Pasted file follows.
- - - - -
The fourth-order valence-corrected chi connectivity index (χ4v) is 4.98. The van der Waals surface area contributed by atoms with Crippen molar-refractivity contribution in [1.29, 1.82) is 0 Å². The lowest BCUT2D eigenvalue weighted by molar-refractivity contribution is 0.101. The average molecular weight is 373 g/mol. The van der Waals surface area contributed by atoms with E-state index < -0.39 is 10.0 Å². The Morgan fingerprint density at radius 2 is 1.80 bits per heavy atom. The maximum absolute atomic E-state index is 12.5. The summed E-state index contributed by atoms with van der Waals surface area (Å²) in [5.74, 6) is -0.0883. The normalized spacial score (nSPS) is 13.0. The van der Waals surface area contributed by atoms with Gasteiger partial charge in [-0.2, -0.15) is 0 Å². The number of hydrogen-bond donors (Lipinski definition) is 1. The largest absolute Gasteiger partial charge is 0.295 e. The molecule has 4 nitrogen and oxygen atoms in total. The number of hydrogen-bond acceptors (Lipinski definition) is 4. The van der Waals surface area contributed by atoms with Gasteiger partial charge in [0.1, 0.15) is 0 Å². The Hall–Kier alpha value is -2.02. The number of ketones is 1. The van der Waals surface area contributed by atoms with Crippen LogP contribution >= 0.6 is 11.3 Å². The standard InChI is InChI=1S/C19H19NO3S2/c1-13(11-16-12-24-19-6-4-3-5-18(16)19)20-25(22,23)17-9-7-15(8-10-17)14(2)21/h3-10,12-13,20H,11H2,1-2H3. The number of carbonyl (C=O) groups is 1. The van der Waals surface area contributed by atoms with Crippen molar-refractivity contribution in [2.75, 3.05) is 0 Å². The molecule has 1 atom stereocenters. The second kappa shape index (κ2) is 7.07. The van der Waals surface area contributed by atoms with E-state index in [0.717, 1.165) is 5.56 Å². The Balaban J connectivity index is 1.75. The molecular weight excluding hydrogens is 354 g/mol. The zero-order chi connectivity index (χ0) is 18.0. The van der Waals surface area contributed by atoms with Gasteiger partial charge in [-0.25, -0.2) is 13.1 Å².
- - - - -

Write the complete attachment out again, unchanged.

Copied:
The fourth-order valence-corrected chi connectivity index (χ4v) is 4.98. The van der Waals surface area contributed by atoms with Crippen molar-refractivity contribution in [1.29, 1.82) is 0 Å². The lowest BCUT2D eigenvalue weighted by molar-refractivity contribution is 0.101. The average molecular weight is 373 g/mol. The van der Waals surface area contributed by atoms with E-state index < -0.39 is 10.0 Å². The Morgan fingerprint density at radius 2 is 1.80 bits per heavy atom. The maximum absolute atomic E-state index is 12.5. The summed E-state index contributed by atoms with van der Waals surface area (Å²) in [5.74, 6) is -0.0883. The normalized spacial score (nSPS) is 13.0. The van der Waals surface area contributed by atoms with Gasteiger partial charge in [-0.2, -0.15) is 0 Å². The number of hydrogen-bond donors (Lipinski definition) is 1. The largest absolute Gasteiger partial charge is 0.295 e. The molecule has 4 nitrogen and oxygen atoms in total. The number of hydrogen-bond acceptors (Lipinski definition) is 4. The van der Waals surface area contributed by atoms with Gasteiger partial charge in [0.1, 0.15) is 0 Å². The Hall–Kier alpha value is -2.02. The number of ketones is 1. The van der Waals surface area contributed by atoms with Crippen LogP contribution >= 0.6 is 11.3 Å². The standard InChI is InChI=1S/C19H19NO3S2/c1-13(11-16-12-24-19-6-4-3-5-18(16)19)20-25(22,23)17-9-7-15(8-10-17)14(2)21/h3-10,12-13,20H,11H2,1-2H3. The number of carbonyl (C=O) groups is 1. The van der Waals surface area contributed by atoms with Crippen molar-refractivity contribution in [2.75, 3.05) is 0 Å². The molecule has 1 atom stereocenters. The second kappa shape index (κ2) is 7.07. The van der Waals surface area contributed by atoms with E-state index in [0.717, 1.165) is 5.56 Å². The Balaban J connectivity index is 1.75. The molecular weight excluding hydrogens is 354 g/mol. The zero-order chi connectivity index (χ0) is 18.0. The van der Waals surface area contributed by atoms with Gasteiger partial charge in [-0.25, -0.2) is 13.1 Å².